There are two types of accounting methods for leases and they are a capital lease and operating lease. Leasing is different than buying and when you buy a business asset like a vehicle, you are buying an asset. Leasing is when you have an expense to use the asset, but you do not own it. Capital leases are considered the same as a purchase. Operating leases cover the use of vehicle or assets for a certain period of time. In this article we will discuss the difference between capital and operating leases and how your lease terms can impact your business.
What Is a Capital Lease?
Capital leases count as debt and depreciate over time and incur interest expense. The lessee assumes all risks and benefits of asset ownership. The legal owner is the lessor during the term of the contract.
There are 4 conditions that a lease must meet to qualify as a capital lease.
- Ownership of the asset transfers to the lessee when the contract ends.
- The lessee can purchase the asset at a discount price when the agreement ends.
- The lease has a term that is greater than the useful life of the asset.
- The present value of the lease payment is equal to the asset’s fair market value.
If these 4 conditions are not met, the lease will be classified as an operating lease. Capital leases are used to lease assets with long-term useful lives that are 5 years or longer. The payments include both principal and interest expenses.
What Is an Operating Lease?
An operating lease is called a service lease sometimes and are used for short-term leasing (less than one year) and are for assets that are high-tech or in which technology changes. The rental cost of an operating lease is an operating expense.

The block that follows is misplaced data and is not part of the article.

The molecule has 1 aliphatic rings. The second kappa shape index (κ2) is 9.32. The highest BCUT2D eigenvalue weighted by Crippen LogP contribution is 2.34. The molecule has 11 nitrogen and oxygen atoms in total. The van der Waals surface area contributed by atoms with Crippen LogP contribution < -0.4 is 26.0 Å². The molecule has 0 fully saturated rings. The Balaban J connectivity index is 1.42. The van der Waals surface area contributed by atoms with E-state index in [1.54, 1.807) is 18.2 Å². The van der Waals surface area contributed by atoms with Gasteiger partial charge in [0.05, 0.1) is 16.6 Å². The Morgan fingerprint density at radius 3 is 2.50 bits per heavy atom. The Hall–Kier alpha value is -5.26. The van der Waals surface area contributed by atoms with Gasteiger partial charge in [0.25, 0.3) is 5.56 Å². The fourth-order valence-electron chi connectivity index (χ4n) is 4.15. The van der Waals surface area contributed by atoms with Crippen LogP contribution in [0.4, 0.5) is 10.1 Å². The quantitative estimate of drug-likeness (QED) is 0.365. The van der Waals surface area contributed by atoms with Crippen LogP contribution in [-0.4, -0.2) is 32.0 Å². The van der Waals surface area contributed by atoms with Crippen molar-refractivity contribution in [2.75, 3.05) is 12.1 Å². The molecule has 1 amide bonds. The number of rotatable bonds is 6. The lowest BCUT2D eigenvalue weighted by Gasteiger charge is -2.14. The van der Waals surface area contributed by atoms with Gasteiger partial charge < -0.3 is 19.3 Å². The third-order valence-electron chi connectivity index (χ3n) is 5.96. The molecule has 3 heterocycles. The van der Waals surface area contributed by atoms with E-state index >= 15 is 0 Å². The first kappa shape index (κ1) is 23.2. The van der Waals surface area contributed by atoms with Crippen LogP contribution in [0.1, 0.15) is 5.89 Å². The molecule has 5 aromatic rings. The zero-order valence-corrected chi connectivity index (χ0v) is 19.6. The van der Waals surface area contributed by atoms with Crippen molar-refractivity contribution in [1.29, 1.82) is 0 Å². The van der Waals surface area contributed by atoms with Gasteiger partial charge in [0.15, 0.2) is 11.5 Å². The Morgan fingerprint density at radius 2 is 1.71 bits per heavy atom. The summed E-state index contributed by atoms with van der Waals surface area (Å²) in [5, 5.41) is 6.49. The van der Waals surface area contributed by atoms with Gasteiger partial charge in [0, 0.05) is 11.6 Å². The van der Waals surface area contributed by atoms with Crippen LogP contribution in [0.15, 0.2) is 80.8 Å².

Operating leases do not transfer ownership of the asset when the contract ends. The asset can only be purchased at its fair market value unlike a capital lease. Operating leases have lower monthly payments because you are not financing the entire cost of the asset.
Advantages of a Capital Lease
There are some advantages of a capital lease which are:
- Being able to use depreciation and interest deductions and have an attractive purchase price at the end of the agreement.
- Suitable if you need equipment with a long life like tools and machines, not electronics or computer equipment which become obsolete in just a couple years.
- The lessee can claim depreciation deductions on the income statement to reduce taxable income.
Advantages of an Operating Lease
Some of the advantages of a capital lease are:
- Used to finance equipment that is needed for a short term or has a history of becoming obsolete.
- Businesses with operating leases do not want to keep the asset over the long term.
- Lessees have flexibility to get newer equipment often to keep up with the latest upgrades.
- Lease payments are treated as expenses and are deductions on the income statement.
Differences Between a Capital Lease and an Operating Lease
The differences between these two types of leases is that if you own the asset when the contract ends, it is a capital lease. The lessee does not take possession of the asset when it is an operating lease.
If you can purchase the items you are leasing it, if there is no purchase option it is an operating lease. If the term lasts for a major part of the assets life it is a capital lease, if it is less than the useful life it is an operating lease.
The Bottom Line
Now that you understand what a capital lease and an operating lease are, you might be wondering which one is better. The answer is that it depends. Capital leases are best for leasing assets for a long time and you are expected to purchase it. Operating leases are for short term commitments. Each type comes with its own advantages so find out which one is going to work out for you.